[rfc-i] URL checking
wayne at schlitt.net
Wed Oct 19 09:01:48 PDT 2005
In <43564C52.1050403 at cs.utk.edu> Keith Moore <moore at cs.utk.edu> writes:
>>>not clear at all. typing "Keith Moore" into google gives different results
>>>from one month to the next, whereas typing http://www.cs.utk.edu/~moore
>>>has given consistent results for several years.
>> I said "largely". We're talking about citations in RFCs; IMO, they
>> should be specific enough anyway, i.e., "Keith Moore UTK", which would
>> probably work just fine. If not, a better citation is in order (Keith
>> Moore University of Kentucky), rather than necessarily needing a URL.
> I think you have it backwards. The URL is a precise reference. If it
> resolves to a document, it's highly likely to be the correct document.
More over, things like the wayback machine are often quite effective
at retrieving documents when the URL no longer works. When documents
have been relocated and the old URL no longer works, there are often a
lot of componenets in the old URL that help you find the new
location. e.g. ftp://cs.utk.edu/pub/moore/bulk_mailer/bulk_mailer-1.13.tar.gz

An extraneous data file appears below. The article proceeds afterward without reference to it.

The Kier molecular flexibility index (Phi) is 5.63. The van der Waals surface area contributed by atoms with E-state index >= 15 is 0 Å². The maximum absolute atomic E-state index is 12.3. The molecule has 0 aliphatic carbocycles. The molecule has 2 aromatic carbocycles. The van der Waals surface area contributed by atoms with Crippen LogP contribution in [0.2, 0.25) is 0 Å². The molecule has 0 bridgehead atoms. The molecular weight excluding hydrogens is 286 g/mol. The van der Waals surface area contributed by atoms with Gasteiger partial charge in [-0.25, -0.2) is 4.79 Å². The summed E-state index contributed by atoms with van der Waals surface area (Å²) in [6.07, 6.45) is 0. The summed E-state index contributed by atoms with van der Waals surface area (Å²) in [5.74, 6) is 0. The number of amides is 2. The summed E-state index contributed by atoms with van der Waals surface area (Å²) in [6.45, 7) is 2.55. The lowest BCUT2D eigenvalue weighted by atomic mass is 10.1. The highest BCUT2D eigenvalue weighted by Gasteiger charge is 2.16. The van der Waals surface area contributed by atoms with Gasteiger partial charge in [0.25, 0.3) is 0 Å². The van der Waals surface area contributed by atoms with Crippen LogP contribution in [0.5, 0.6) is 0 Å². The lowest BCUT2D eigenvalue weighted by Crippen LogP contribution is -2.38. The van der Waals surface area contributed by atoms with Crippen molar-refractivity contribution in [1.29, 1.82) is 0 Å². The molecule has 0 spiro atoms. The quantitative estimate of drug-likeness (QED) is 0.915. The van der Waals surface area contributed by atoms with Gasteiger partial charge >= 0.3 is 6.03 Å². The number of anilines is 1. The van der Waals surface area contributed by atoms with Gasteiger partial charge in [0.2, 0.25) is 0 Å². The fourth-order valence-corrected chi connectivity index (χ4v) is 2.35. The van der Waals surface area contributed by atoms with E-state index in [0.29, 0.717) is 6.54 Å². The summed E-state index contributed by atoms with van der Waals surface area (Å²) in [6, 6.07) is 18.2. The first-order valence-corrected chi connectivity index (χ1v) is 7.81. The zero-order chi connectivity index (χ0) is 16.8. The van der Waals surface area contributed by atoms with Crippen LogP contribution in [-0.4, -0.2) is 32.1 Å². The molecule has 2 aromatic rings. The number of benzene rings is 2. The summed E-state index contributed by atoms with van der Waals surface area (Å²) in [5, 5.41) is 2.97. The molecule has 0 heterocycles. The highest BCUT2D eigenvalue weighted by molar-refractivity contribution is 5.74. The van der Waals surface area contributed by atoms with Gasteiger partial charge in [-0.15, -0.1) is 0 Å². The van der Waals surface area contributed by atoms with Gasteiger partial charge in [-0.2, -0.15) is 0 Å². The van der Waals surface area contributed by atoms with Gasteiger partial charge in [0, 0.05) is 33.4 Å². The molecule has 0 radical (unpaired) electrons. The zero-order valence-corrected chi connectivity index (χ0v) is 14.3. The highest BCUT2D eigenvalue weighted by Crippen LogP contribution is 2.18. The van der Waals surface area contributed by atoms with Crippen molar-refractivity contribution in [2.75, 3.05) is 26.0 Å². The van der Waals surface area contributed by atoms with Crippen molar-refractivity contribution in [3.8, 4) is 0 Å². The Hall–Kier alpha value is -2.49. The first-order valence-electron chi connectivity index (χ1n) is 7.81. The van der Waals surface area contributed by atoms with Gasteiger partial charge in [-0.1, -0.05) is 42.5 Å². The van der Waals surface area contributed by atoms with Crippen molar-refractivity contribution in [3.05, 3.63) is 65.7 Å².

Doing a google search on "bulk mailer" will lead you to very different
stuff. Without the original URL, I wouldn't be as confident that
the new URL is what I want.
> The citation examples you are giving are less precise. For example, if
> one is referring to a document, title and authors are not sufficient, as
> it's not unusual for authors to revise a document or rewrite it for a
> different audience but using the same title. There's a reason that
> print references are generally expected to have precise dates and/or
> volume and page numbers.
Right, and in the above example, I can see that the tarball is a
different version and I should look at the ChangeLog to see if it is
still relevant, or to use the new URL to help find the older version.
A working URL may not work forever, and I don't think *just* a URL
should be given, but the URL is often one of the most useful things.
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